A new class of post-9/11 military veterans has begun making a name for itself on Capitol Hill.
The number of military veterans in the House and Senate has been on a steady decline for nearly three decades. In the current Congress, only about 20 percent of the members in each chamber have military experience.
But as a new crop of Iraq and Afghanistan War veterans look for other ways to continue their public service, many are looking to Congress. In many cases, the service of these elected officials has been a boon to their campaigns and critical to their personal story.
Veterans groups argue that those with military experience are as important now as they ever have been. The U.S. military is on guard against the threat of ISIS and other terror groups. U.S. intervention is debated in places like Syria and Ukraine, even as the country seeks to separate itself from years of war in Iraq and Afghanistan. And of course, veterans’ rights are in the spotlight in the wake of the scandal at the Department of Veterans Affairs.
Here are five newly-elected or reelected officials with important military backgrounds to watch in the coming Congress.
Rep. Tammy Duckworth (D-Ill.)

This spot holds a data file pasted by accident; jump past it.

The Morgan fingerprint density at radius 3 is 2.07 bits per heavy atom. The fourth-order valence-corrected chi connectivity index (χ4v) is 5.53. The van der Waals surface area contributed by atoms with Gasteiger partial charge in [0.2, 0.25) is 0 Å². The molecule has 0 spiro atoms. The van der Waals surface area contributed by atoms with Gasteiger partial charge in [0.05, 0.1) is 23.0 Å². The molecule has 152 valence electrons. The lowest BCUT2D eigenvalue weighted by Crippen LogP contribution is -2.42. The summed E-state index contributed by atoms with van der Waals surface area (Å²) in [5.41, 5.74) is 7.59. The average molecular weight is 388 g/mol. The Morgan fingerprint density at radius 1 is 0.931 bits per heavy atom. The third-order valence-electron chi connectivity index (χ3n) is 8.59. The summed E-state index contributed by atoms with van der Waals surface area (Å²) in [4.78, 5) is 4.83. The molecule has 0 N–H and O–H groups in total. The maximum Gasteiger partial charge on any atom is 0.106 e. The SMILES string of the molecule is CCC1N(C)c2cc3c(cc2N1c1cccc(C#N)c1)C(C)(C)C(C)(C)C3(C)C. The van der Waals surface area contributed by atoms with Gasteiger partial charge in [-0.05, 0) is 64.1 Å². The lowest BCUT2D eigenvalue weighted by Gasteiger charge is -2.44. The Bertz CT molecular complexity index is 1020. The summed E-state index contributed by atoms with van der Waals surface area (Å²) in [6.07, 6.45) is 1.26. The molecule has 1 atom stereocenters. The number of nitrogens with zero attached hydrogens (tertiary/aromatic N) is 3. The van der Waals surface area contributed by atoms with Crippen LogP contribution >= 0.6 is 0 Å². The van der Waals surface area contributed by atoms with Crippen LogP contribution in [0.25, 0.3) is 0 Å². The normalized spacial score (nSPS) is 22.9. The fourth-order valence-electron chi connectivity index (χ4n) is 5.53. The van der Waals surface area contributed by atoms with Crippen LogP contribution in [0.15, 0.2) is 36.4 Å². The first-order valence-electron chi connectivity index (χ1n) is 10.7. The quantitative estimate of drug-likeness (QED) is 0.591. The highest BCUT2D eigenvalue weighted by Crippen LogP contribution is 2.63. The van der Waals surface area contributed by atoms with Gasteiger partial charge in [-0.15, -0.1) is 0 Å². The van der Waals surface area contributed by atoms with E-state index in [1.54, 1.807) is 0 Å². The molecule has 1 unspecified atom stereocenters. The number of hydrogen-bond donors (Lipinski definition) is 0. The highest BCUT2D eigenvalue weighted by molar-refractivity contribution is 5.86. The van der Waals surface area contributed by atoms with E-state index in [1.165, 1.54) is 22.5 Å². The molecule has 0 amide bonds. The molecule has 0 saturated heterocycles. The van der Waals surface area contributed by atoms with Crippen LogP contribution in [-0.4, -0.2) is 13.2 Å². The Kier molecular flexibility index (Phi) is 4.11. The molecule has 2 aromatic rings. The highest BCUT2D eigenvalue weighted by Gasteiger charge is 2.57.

In 2004, the helicopter Duckworth was piloting was shot down over Iraq, sustaining injuries that cost her both of her legs and partial use of her right arm. The Army lieutenant colonel continued to serve as a member of the Illinois National Guard, and later took a position in President Obama’s Department of Veterans Affairs.
After an unsuccessful run for Congress in 2006, Duckworth beat out Rep. Joe Walsh (R-Ill.) in 2012, making her the first female Iraq War veteran to win a congressional seat. She was easily reelected last Tuesday.
Duckworth is expecting her first child later this year with her husband, Army Maj. Bryan Bowlsbey, and has been mentioned as a potential challenger to Sen. Mark KirkMark KirkThe Trail 2016: Berning embers Senate Dems link court fight to Congressional Baseball Game Bipartisan gun measure survives test vote MORE (R-Ill.) in 2016.
Senator-elect Joni Ernst (R-Iowa)
With her victory last Tuesday in the race to succeed retiring Sen. Tom HarkinTom HarkinDo candidates care about our health or just how much it costs? The Hill's 12:30 Report Mark Mellman: Parsing the primary processes MORE (D-Iowa), Joni Ernst (R) will now become the first female combat veteran in the Senate.
The Iowa Republican has been in the National Guard for more than two decades, and in the early 2000s was deployed to Iraq as a lieutenant colonel.
Ernst’s service in Iraq and her ongoing National Guard duty were primary touchstones for her Senate candidacy. Over the summer, she made waves in an interview with Time magazine for saying she’d been sexually harassed during her time in the military. Ernst cited that experience as her reason for splitting from many in the GOP, who believe sexual assault investigations in the military should remain under the chain of command.